Supreme Court Justice implores students to fight for fairness

Mouna Algahaithi, Managing Editor

Over 1,500 audience members watched in curiosity as Associate Justice of the Supreme Court Justice Sonia Sotomayor stood up on stage of Wisconsin Union Theater with a large smile on her face, warned the U.S. marshals to settle down, and asked that no audience members suddenly jumped up as it might make her guards unhappy.

“They are here to protect me from myself,” Sotomayor smiled. She then proceeded to make her way off the stage and roamed around the crowds, greeting, hugging, and smiling at audience members as she answered the questions her two former law clerks asked during a Q & A- style lecture.

Sotomayor, the first Latina Supreme Court Justice appointed by President Obama in 2009, visited the University of Wisconsin- Madison to deliver the annual, sold-out Robert W. Kastenmeier lecture on Thursday, Sept. 8.

She discussed the strengths and weaknesses of the justice system in the United States, and how she, despite the big titles, is still “a human.”

She  also said, “If I can talk to the general public about who I am, how important and passionate I am about the law, how important and passionate my colleagues are about it, even when we disagree, then maybe we can change people’s perceptions of the court…I believe in being a citizen lawyer first and foremost.”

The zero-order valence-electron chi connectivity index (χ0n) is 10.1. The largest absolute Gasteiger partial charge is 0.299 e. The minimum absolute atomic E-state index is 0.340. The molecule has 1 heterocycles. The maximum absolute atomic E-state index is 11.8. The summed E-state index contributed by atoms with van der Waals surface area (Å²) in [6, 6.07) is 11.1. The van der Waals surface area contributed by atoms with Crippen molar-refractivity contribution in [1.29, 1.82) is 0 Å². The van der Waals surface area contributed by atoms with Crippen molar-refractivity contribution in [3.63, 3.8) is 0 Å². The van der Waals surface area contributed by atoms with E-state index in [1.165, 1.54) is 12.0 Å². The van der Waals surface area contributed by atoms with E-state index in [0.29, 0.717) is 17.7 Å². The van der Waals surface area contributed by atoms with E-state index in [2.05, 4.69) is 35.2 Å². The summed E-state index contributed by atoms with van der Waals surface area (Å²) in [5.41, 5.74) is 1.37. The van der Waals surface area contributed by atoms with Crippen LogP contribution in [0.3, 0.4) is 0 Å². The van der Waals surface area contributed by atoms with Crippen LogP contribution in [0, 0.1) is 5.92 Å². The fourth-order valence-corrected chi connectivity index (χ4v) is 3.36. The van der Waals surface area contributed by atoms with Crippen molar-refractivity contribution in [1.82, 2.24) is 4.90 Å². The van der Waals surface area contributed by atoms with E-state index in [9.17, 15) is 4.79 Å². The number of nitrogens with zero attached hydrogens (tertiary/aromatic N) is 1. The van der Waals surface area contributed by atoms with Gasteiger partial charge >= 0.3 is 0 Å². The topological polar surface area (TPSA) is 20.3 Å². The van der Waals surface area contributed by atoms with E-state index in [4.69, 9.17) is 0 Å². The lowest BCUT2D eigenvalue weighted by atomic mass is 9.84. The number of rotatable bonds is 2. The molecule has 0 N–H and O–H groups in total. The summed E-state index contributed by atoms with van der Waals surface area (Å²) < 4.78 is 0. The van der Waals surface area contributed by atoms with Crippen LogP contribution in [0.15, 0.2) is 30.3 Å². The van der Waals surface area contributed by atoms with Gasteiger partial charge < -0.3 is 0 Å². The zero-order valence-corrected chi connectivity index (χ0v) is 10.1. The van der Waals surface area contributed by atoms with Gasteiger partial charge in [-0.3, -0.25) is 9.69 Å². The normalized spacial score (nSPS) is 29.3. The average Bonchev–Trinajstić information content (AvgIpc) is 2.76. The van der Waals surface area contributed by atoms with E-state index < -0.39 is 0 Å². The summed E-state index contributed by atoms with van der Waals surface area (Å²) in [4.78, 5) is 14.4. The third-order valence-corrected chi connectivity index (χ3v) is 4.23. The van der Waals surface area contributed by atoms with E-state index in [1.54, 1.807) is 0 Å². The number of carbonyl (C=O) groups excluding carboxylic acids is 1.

“The little corruption we have is a standard of hope for others,” she said as she discussed impartiality and ethics of fairness in dealing with cases. “To speak the word justice means to act with responsibility,” she said.

“But there are measures that exist to be fair, and that means not ruling by emotions, but ruling by precedences, such as ‘this is what we’ve done before’…” which can, in turn, change any bad policies that may exist in the law.

When mentioning where the Supreme Court could use improvement, she said “the lack of legal representation in some critical areas are some of the things we don’t do well.”
Sotomayor then began to discuss the issues with the criminal justice system.

“Some of the worst paid lawyers in the criminal justice system are our criminal defense lawyer, our criminal justice attorneys,” she mentioned.

“By the time defendants get to the criminal justice system, it’s so much harder to turn their lives around. I don’t give up the hope that there is rehabilitation for a lot of people, but it’s harder. It’s much easier, a better investment, of our resources, I think, as a nation, to invest in kids when they are young, to keep them away from the temptations of the streets, then to undo the bad that the streets did,” she said.

She urged the creation of supplemental education after-school programs to give children in poor situations a better shot. Sotomayor also explained the way the Supreme court works, saying it “establishes laws for the whole country,” and admitted that sometimes, “we can lose sight of the individuals involved on the case.”

She discussed that she often has to remember that human lives are at stake.

“I’m always conscious that what I do will affect someone negatively. Justice has a price… and there’s always another side,” she said.